The Ballad of Octavio and Rixi
On a recent night, I was out on the beach, pickling my ginger a bit with an oversized bottle of High Life, when I saw two men walking towards me across the sand. I had just stashed the bubbly when they got to me and asked for a cigarette in Spanish. I said I didn't have one -- in Spanish.
That was okay, apparently, because the taller of the two said, "I'll sit down here, okay?" and plopped himself down on the beach chair next to me. The other guy slowly sprawled himself on his back on the sand. Apparently they weren't drunk - they were just really, really tired.
What the hell, I thought, and scooted over, retrieved the bottle, and passed it.
Their names were Octavio and Rixi, they said, and they're illegal immigrants, migrant laborers; Rixi's from Honduras, and Octavio is from Nicaragua. They have family there, and they came here - like a whole hell of a lot of people - to make some money doing shitty work before going back to their families.
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Octavio told me a great story about how he got here. He snuck from Guatemala to Oaxaca by boat, stashed in the compartment below deck. He said the waves made his intestines (or some internal organ) fly up into his throat, and he began to fear his demise. "Yo soy valiente, yo soy hombre," he explained. "But on that boat, I cried and prayed to God." From Oaxaca, he caught a ride on a bus, jumping out and hiding behind the tires whenever the Mexican authorities stopped for inspection.
He finally made it to the US border, walked two nights across the desert into the United States. From there, he caught a Greyhound to Miami, but here's the twist: He rode underneath, in the luggage compartment! What a crazy guy!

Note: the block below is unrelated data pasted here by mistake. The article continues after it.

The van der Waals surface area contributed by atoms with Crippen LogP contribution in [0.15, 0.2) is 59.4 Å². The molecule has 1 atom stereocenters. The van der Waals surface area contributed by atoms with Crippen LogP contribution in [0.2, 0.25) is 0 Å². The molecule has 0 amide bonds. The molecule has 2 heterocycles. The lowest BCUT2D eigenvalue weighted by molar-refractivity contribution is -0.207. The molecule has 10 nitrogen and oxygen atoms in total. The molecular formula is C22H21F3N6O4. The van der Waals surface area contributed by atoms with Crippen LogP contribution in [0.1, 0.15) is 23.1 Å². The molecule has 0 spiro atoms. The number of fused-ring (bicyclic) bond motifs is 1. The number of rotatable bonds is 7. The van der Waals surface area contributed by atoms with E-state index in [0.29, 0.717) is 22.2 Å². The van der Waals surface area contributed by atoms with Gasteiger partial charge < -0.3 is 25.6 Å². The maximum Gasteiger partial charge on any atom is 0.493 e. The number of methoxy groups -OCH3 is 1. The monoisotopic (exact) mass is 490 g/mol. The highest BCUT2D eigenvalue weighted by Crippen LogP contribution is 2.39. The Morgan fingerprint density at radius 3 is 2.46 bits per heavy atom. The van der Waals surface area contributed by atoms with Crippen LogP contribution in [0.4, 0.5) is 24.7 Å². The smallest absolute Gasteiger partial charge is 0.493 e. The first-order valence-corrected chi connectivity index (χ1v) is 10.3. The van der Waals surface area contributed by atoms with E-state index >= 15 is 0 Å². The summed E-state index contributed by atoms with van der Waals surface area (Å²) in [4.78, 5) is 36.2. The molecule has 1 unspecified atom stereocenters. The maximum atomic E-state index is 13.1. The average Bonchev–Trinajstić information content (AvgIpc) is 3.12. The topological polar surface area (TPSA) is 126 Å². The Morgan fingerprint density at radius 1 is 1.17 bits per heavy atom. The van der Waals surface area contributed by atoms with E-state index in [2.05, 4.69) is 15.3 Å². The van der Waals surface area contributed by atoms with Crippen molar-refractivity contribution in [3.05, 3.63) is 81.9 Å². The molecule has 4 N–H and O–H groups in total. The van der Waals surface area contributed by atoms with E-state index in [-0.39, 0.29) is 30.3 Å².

Miami's treated Octavio none too well, he says. He and Rixi got a job doing construction for a few days and were never paid. They've had better luck here and there, but overall, it's been hard times; when I asked where they were sleeping that night, Octavio gestured vaguely at the beach. So, conservatives fear not: soon enough, Octavio will leave our country and relinquish our precious poverty-wage construction and dishwashing jobs to the college-educated young men who deserve them.
Octavio and I chatted about various things as we passed the beer (Rixi had fallen asleep): baseball (Octavio's a big fan), Gloria Estefan (Octavio's a big fan), and metaphysics - "We are connected to the sea," Octavio mused, "because our bodies are ninety per cent water." And after a while, we shook hands, Octavio roused Rixi, and we and ventured in opposite directions down the beach. On one side of us was Ocean Drive; on the other, it was water, water, water. --Isaiah Thompson